By B. J. Coleman
Brian Kim, M.D., is a Scripps Coastal family physician with an extraordinary talent far outside his medical training and skills. Kim is a championship amateur figure skater who had a banner year during 2018, crowned the U.S. Adult Figure Skating Champion in the adult gold men’s category, and then finishing strong with a gold medal at the Gay Games held in Paris during August. In earlier national competitions, he was awarded silver and bronze medals.
Kim competed at the adult gold level of skating, for those in the 30-40 age range. Taking a mid-practice timeout from training at the San Diego Ice Arena in late November, Kim described the circuitous path that brought him to being a highly skilled figure skater.
“I always wanted to do this,” Kim said. He was captivated by figure skating in his 1980s childhood years in Santa Clarita. But there were no ice rinks nearby. Kim spoke further about resisting his interest because figure skating had a “gay association” to it.
After Kim took his medical school admissions test, he realized he was burned out and needed a break. Instead of applying to attend medical school immediately, Kim spent a year taking skating classes. He elaborated, saying that he was depressed from being closeted, overweight at 220 pounds, and unable to lose weight with common forms of exercise.
“I thought I was obese for life,” Kim said. Figure skating changed that.
And then, he came out of that closet that had held him in so long.
“That was very freeing,” Kim said. “And when I started skating, the weight started coming off.” Kim now weighs 165 pounds. He manages that with the skating as exercise and a sensible diet. “And I try not to enjoy too many cocktails on the weekend,” he continued, laughing.
This success with healthy living provides advice Kim shares with his patients. He splits his physician practice between family medicine and HIV medicine. Kim estimated that about 40 percent of his work is in the HIV practice. The demand is high for experienced HIV doctors because of a shortage, Kim noted, adding that current treatments better manage HIV, with patients tolerating the treatments well these days, unlike prior responses to treat HIV infection and AIDS. “But the prevalence is going up,” he said.
“The No. 1 consideration for healthy living is to like the activity for exercise. Find something you like,” Kim said. “People should think outside the box to find an activity they enjoy.” Kim suggested that running, walking and gym sessions may not keep adults engaged and active for long. He mentioned not only ice skating as an adult sport, but also ballet, or circus school to learn walking the tightrope or flying the trapeze. “I don’t regret starting late,” Kim said.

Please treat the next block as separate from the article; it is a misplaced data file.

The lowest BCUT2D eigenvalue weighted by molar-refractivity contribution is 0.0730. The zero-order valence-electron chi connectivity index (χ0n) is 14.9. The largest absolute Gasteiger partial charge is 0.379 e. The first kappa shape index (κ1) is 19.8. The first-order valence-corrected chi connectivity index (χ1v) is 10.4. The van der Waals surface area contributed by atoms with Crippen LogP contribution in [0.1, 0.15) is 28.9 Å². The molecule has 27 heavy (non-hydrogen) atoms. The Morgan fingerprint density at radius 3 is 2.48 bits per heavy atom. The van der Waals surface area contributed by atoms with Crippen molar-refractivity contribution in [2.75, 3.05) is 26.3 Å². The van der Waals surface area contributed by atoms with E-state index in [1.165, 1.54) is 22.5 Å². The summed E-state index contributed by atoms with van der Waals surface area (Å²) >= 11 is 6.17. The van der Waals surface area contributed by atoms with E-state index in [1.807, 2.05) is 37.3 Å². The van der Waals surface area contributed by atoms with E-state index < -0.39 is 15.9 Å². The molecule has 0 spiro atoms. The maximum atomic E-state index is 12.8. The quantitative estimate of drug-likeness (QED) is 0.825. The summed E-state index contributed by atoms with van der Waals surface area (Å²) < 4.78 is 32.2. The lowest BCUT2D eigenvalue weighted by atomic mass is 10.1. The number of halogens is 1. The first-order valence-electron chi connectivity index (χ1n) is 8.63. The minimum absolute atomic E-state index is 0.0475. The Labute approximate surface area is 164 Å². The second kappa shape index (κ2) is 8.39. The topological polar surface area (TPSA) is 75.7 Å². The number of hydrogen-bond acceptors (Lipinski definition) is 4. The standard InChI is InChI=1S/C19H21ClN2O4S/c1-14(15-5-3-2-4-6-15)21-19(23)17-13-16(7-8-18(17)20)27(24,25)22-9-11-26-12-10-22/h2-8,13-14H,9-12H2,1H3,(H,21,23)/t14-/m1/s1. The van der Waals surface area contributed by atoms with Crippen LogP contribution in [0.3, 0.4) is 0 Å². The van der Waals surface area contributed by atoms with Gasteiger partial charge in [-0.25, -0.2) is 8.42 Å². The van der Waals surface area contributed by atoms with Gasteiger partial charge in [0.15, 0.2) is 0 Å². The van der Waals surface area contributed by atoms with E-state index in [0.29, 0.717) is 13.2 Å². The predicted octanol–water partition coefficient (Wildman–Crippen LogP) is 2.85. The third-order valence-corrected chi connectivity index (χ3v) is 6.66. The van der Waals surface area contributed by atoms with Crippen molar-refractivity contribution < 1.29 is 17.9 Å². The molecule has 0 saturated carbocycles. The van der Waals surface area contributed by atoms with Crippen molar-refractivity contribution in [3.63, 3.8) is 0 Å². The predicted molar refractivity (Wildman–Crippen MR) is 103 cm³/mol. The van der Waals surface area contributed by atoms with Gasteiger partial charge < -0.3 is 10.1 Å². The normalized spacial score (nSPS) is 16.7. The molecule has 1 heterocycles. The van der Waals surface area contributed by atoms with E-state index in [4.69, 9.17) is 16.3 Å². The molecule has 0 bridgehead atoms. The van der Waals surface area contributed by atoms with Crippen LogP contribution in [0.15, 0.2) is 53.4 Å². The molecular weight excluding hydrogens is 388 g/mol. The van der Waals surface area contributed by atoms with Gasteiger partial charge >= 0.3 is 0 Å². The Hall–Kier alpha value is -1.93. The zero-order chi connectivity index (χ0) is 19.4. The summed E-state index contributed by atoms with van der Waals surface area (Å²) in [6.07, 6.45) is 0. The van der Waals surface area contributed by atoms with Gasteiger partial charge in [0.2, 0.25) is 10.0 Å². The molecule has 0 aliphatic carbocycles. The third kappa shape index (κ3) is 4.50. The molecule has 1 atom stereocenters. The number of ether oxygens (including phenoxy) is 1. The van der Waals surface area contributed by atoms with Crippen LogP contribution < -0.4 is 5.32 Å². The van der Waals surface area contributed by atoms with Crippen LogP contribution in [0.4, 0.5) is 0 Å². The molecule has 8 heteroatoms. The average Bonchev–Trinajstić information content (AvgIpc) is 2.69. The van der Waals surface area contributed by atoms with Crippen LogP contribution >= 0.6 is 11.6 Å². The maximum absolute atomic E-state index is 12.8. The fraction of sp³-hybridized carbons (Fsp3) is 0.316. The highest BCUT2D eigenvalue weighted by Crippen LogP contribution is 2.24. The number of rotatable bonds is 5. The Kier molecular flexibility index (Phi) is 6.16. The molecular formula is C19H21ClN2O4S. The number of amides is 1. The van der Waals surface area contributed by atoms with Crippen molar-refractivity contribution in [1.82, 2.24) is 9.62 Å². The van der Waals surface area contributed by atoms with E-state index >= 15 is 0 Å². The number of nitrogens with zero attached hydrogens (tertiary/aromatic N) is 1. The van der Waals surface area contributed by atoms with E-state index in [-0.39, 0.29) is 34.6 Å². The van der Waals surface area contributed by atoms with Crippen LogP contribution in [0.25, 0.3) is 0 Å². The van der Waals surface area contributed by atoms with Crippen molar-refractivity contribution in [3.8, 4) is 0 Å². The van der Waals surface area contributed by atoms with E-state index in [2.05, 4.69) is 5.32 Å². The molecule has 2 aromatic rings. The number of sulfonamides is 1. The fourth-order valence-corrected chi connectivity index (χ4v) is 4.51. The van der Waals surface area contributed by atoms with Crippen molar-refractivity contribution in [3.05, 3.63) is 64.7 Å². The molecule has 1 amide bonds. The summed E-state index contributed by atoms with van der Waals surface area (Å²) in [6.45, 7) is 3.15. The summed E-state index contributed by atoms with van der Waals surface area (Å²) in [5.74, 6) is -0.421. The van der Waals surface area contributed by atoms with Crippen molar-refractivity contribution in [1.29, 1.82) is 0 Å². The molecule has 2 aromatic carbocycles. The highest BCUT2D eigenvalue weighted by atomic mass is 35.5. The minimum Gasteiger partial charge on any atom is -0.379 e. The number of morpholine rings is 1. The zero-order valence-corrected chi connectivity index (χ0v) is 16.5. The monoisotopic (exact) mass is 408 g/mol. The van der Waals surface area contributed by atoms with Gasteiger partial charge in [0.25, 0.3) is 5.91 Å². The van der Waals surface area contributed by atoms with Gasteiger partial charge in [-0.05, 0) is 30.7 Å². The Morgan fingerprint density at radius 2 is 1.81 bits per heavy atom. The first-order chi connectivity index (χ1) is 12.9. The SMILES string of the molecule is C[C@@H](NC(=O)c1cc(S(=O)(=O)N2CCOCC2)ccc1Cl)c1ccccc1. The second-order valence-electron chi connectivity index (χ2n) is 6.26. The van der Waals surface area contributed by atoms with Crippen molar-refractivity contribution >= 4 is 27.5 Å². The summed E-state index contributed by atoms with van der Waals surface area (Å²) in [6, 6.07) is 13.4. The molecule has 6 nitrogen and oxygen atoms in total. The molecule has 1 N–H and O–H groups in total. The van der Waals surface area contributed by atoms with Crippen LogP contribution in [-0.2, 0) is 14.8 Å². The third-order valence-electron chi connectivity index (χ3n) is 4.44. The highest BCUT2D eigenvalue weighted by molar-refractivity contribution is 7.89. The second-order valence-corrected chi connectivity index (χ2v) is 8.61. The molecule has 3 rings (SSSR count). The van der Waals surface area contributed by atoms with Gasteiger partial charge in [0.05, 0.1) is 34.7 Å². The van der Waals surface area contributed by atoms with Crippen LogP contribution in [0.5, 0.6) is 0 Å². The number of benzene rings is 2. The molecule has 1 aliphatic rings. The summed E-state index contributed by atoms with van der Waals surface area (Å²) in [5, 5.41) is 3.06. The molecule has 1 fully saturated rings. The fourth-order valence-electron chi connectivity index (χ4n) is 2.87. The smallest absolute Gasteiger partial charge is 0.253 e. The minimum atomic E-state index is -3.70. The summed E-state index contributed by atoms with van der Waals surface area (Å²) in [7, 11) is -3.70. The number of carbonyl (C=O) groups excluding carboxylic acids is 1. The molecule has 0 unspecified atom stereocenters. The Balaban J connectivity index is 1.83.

The attraction to figure skating for Kim is more than the exercise, artistic expression, choreography, and competitive accomplishment, though.
“Skating is very technical,” Kim said. “You achieve small rewards from every practice, and this is almost addicting. This is a gift to my own life.”
Kim acquired a new coach in September, Dr. Chea Hutton-Chitwood.
“[Kim] is really good. He doesn’t know how good he is,” she said.
A championship medalist in figure skating herself, Hutton-Chitwood holds a doctorate in sport psychology, and she specializes in technical training and psychological aspects of ice skating.
“Brian is just a gem,” Hutton-Chitwood said. “He is a pleasure to work with. He gives 110 percent every lesson. He’s a great guy everyone should know.”
Hutton-Chitwood continued, describing the allure of ice skating.
“People see the sport on TV, and they appreciate the beauty of it,” she said, stating further that the sport is both aesthetic and dramatic. She and Kim discussed the intriguing personal interest stories behind ice-skating athletes, including comebacks from injury as well as long-standing rivalries.
The coach-athlete team is gearing up Kim’s training for the 2019 season. Kim was breaking in new skate boots in late November.
“This affects confidence,” Kim said, “and this [breaking in new skate boots] affects technique, but that is coming back. This is a very psychological sport.” He is working on new jumps and new choreography.
Kim has a warm, supportive home life. He has been engaged to his partner, Gary Rice, for two years.
ary’s endless support, I could never manage to do competitive skating alongside my career,” Kim said. They have two whippets. “I kind of consider the dogs my kids.”
And Kim plans to move up from adult gold to master’s level competition.
“This will be harder and more competitive,” he said. “I want to prove to myself that this is the right level for me.” Sectionals competition will be in March. Kim explained that around 500 skaters, up to 80 years of age, compete.
—B. J. Coleman is a local freelance journalist and editor/staff reporter with 22nd District Legionnaire. B. J. can be reached at firstname.lastname@example.org.